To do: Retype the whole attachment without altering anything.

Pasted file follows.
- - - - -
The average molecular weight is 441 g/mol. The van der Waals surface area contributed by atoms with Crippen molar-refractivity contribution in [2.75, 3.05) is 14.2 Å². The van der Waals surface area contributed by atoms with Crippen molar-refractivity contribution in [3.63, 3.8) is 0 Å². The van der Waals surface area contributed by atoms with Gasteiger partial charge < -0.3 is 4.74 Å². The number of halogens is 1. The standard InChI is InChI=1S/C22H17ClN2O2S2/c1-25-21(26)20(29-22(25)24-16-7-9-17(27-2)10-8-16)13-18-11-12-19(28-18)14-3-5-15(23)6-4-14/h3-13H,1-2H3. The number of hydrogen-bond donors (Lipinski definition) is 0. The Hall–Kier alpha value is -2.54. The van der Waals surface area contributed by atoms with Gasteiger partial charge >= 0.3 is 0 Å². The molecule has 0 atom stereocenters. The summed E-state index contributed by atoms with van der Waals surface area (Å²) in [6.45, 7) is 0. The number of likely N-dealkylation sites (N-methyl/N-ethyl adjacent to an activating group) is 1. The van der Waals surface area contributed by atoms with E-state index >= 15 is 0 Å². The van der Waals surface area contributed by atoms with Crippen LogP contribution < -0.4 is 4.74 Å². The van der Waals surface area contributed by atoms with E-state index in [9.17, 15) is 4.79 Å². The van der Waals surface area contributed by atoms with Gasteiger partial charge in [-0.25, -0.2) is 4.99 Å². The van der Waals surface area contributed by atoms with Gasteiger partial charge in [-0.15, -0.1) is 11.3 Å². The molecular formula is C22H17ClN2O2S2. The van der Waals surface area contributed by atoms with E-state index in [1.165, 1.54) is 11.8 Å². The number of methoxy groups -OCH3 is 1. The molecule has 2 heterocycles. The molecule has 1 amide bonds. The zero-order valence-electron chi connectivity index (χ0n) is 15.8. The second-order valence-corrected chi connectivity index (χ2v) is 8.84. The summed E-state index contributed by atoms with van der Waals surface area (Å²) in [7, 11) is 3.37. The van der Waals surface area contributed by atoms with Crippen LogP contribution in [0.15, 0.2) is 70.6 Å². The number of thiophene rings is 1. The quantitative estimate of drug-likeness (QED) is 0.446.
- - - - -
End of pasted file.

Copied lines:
The average molecular weight is 441 g/mol. The van der Waals surface area contributed by atoms with Crippen molar-refractivity contribution in [2.75, 3.05) is 14.2 Å². The van der Waals surface area contributed by atoms with Crippen molar-refractivity contribution in [3.63, 3.8) is 0 Å². The van der Waals surface area contributed by atoms with Gasteiger partial charge < -0.3 is 4.74 Å². The number of halogens is 1. The standard InChI is InChI=1S/C22H17ClN2O2S2/c1-25-21(26)20(29-22(25)24-16-7-9-17(27-2)10-8-16)13-18-11-12-19(28-18)14-3-5-15(23)6-4-14/h3-13H,1-2H3. The number of hydrogen-bond donors (Lipinski definition) is 0. The Hall–Kier alpha value is -2.54. The van der Waals surface area contributed by atoms with Gasteiger partial charge >= 0.3 is 0 Å². The molecule has 0 atom stereocenters. The summed E-state index contributed by atoms with van der Waals surface area (Å²) in [6.45, 7) is 0. The number of likely N-dealkylation sites (N-methyl/N-ethyl adjacent to an activating group) is 1. The van der Waals surface area contributed by atoms with E-state index >= 15 is 0 Å². The van der Waals surface area contributed by atoms with Crippen LogP contribution < -0.4 is 4.74 Å². The van der Waals surface area contributed by atoms with E-state index in [9.17, 15) is 4.79 Å². The van der Waals surface area contributed by atoms with Gasteiger partial charge in [-0.25, -0.2) is 4.99 Å². The van der Waals surface area contributed by atoms with Gasteiger partial charge in [-0.15, -0.1) is 11.3 Å². The molecular formula is C22H17ClN2O2S2. The van der Waals surface area contributed by atoms with E-state index in [1.165, 1.54) is 11.8 Å². The number of methoxy groups -OCH3 is 1. The molecule has 2 heterocycles. The molecule has 1 amide bonds. The zero-order valence-electron chi connectivity index (χ0n) is 15.8. The second-order valence-corrected chi connectivity index (χ2v) is 8.84. The summed E-state index contributed by atoms with van der Waals surface area (Å²) in [7, 11) is 3.37. The van der Waals surface area contributed by atoms with Crippen LogP contribution in [0.15, 0.2) is 70.6 Å². The number of thiophene rings is 1. The quantitative estimate of drug-likeness (QED) is 0.446.